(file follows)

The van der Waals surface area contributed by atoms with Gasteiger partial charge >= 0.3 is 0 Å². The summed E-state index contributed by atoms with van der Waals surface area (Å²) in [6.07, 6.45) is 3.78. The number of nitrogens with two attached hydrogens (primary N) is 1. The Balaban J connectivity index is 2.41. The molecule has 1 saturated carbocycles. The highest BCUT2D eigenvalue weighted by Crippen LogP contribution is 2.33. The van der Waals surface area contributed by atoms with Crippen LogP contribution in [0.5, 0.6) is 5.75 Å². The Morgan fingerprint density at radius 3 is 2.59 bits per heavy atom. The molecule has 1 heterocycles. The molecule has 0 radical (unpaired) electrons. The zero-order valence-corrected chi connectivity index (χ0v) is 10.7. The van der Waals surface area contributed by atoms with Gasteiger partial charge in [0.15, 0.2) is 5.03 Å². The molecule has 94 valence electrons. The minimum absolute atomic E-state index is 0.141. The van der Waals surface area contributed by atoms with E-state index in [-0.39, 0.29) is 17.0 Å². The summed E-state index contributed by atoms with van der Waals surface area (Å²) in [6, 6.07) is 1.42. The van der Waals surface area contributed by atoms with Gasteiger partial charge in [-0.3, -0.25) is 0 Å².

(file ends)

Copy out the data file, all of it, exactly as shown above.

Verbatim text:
The van der Waals surface area contributed by atoms with Gasteiger partial charge >= 0.3 is 0 Å². The summed E-state index contributed by atoms with van der Waals surface area (Å²) in [6.07, 6.45) is 3.78. The number of nitrogens with two attached hydrogens (primary N) is 1. The Balaban J connectivity index is 2.41. The molecule has 1 saturated carbocycles. The highest BCUT2D eigenvalue weighted by Crippen LogP contribution is 2.33. The van der Waals surface area contributed by atoms with Crippen LogP contribution in [0.5, 0.6) is 5.75 Å². The Morgan fingerprint density at radius 3 is 2.59 bits per heavy atom. The molecule has 1 heterocycles. The molecule has 0 radical (unpaired) electrons. The zero-order valence-corrected chi connectivity index (χ0v) is 10.7. The van der Waals surface area contributed by atoms with Gasteiger partial charge in [0.15, 0.2) is 5.03 Å². The molecule has 94 valence electrons. The minimum absolute atomic E-state index is 0.141. The van der Waals surface area contributed by atoms with E-state index in [-0.39, 0.29) is 17.0 Å². The summed E-state index contributed by atoms with van der Waals surface area (Å²) in [6, 6.07) is 1.42. The van der Waals surface area contributed by atoms with Gasteiger partial charge in [-0.3, -0.25) is 0 Å².